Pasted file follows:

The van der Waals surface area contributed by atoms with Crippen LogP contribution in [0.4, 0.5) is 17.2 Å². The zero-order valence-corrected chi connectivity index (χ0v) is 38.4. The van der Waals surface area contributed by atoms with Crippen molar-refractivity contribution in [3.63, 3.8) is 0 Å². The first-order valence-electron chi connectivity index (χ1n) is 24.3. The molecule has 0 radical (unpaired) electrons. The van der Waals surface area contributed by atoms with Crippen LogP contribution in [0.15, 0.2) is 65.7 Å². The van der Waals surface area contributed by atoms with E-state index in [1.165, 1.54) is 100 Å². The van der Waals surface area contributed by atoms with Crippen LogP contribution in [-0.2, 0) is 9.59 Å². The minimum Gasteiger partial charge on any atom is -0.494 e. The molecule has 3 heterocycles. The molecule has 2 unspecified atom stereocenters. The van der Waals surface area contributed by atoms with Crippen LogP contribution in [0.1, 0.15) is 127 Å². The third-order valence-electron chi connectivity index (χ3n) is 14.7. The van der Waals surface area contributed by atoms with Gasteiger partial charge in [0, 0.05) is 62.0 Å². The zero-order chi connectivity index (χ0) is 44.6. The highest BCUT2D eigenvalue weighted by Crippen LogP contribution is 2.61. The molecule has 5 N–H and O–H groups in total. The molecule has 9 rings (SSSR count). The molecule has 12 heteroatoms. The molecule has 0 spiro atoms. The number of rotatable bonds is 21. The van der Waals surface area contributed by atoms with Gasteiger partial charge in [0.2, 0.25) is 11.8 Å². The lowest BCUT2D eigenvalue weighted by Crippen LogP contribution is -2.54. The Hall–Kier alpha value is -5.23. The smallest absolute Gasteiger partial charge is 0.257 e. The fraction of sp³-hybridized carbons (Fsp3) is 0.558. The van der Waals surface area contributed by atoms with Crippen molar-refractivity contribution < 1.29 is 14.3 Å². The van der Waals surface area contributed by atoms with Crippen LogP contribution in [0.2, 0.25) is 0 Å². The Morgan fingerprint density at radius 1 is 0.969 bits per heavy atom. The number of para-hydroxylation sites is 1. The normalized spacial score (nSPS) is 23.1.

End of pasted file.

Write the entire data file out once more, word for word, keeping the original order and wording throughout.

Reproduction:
The van der Waals surface area contributed by atoms with Crippen LogP contribution in [0.4, 0.5) is 17.2 Å². The zero-order valence-corrected chi connectivity index (χ0v) is 38.4. The van der Waals surface area contributed by atoms with Crippen molar-refractivity contribution in [3.63, 3.8) is 0 Å². The first-order valence-electron chi connectivity index (χ1n) is 24.3. The molecule has 0 radical (unpaired) electrons. The van der Waals surface area contributed by atoms with Crippen LogP contribution in [0.15, 0.2) is 65.7 Å². The van der Waals surface area contributed by atoms with E-state index in [1.165, 1.54) is 100 Å². The van der Waals surface area contributed by atoms with Crippen LogP contribution in [-0.2, 0) is 9.59 Å². The minimum Gasteiger partial charge on any atom is -0.494 e. The molecule has 3 heterocycles. The molecule has 2 unspecified atom stereocenters. The van der Waals surface area contributed by atoms with Crippen LogP contribution in [0.1, 0.15) is 127 Å². The third-order valence-electron chi connectivity index (χ3n) is 14.7. The van der Waals surface area contributed by atoms with Gasteiger partial charge in [0, 0.05) is 62.0 Å². The zero-order chi connectivity index (χ0) is 44.6. The highest BCUT2D eigenvalue weighted by Crippen LogP contribution is 2.61. The molecule has 5 N–H and O–H groups in total. The molecule has 9 rings (SSSR count). The molecule has 12 heteroatoms. The molecule has 0 spiro atoms. The number of rotatable bonds is 21. The van der Waals surface area contributed by atoms with Gasteiger partial charge in [0.2, 0.25) is 11.8 Å². The lowest BCUT2D eigenvalue weighted by Crippen LogP contribution is -2.54. The Hall–Kier alpha value is -5.23. The smallest absolute Gasteiger partial charge is 0.257 e. The fraction of sp³-hybridized carbons (Fsp3) is 0.558. The van der Waals surface area contributed by atoms with Crippen molar-refractivity contribution < 1.29 is 14.3 Å². The van der Waals surface area contributed by atoms with Crippen LogP contribution in [0.2, 0.25) is 0 Å². The Morgan fingerprint density at radius 1 is 0.969 bits per heavy atom. The number of para-hydroxylation sites is 1. The normalized spacial score (nSPS) is 23.1.